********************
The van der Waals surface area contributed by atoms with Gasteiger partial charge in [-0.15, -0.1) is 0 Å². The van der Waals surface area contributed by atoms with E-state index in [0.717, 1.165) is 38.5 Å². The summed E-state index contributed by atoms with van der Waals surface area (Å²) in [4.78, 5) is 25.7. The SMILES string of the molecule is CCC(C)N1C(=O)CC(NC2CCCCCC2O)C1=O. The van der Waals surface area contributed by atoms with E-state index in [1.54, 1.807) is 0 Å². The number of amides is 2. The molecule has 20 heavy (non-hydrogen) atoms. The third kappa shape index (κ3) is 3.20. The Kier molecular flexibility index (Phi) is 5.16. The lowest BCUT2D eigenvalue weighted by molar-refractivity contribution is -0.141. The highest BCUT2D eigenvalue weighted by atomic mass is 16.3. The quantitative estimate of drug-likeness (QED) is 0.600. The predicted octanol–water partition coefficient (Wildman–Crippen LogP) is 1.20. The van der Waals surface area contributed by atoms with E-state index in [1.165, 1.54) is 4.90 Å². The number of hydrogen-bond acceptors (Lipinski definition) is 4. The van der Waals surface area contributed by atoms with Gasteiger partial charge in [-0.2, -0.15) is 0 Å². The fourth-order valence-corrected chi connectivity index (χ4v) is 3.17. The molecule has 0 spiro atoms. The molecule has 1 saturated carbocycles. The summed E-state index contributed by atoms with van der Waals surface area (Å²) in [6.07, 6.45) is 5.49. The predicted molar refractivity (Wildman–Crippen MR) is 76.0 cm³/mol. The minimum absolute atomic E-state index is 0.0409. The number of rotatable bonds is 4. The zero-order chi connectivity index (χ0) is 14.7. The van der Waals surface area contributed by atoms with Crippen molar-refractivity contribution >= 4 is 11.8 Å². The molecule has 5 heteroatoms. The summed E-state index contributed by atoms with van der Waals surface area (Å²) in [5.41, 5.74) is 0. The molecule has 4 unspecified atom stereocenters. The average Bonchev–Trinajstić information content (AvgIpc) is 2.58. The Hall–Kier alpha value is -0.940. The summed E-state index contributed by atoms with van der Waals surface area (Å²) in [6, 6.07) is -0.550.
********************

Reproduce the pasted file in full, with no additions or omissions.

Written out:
The van der Waals surface area contributed by atoms with Gasteiger partial charge in [-0.15, -0.1) is 0 Å². The van der Waals surface area contributed by atoms with E-state index in [0.717, 1.165) is 38.5 Å². The summed E-state index contributed by atoms with van der Waals surface area (Å²) in [4.78, 5) is 25.7. The SMILES string of the molecule is CCC(C)N1C(=O)CC(NC2CCCCCC2O)C1=O. The van der Waals surface area contributed by atoms with E-state index in [1.54, 1.807) is 0 Å². The number of amides is 2. The molecule has 20 heavy (non-hydrogen) atoms. The third kappa shape index (κ3) is 3.20. The Kier molecular flexibility index (Phi) is 5.16. The lowest BCUT2D eigenvalue weighted by molar-refractivity contribution is -0.141. The highest BCUT2D eigenvalue weighted by atomic mass is 16.3. The quantitative estimate of drug-likeness (QED) is 0.600. The predicted octanol–water partition coefficient (Wildman–Crippen LogP) is 1.20. The van der Waals surface area contributed by atoms with E-state index in [1.165, 1.54) is 4.90 Å². The number of hydrogen-bond acceptors (Lipinski definition) is 4. The van der Waals surface area contributed by atoms with Gasteiger partial charge in [-0.2, -0.15) is 0 Å². The fourth-order valence-corrected chi connectivity index (χ4v) is 3.17. The molecule has 0 spiro atoms. The molecule has 1 saturated carbocycles. The summed E-state index contributed by atoms with van der Waals surface area (Å²) in [6.07, 6.45) is 5.49. The predicted molar refractivity (Wildman–Crippen MR) is 76.0 cm³/mol. The minimum absolute atomic E-state index is 0.0409. The number of rotatable bonds is 4. The zero-order chi connectivity index (χ0) is 14.7. The van der Waals surface area contributed by atoms with Crippen molar-refractivity contribution >= 4 is 11.8 Å². The molecule has 5 heteroatoms. The summed E-state index contributed by atoms with van der Waals surface area (Å²) in [5.41, 5.74) is 0. The molecule has 4 unspecified atom stereocenters. The average Bonchev–Trinajstić information content (AvgIpc) is 2.58. The Hall–Kier alpha value is -0.940. The summed E-state index contributed by atoms with van der Waals surface area (Å²) in [6, 6.07) is -0.550.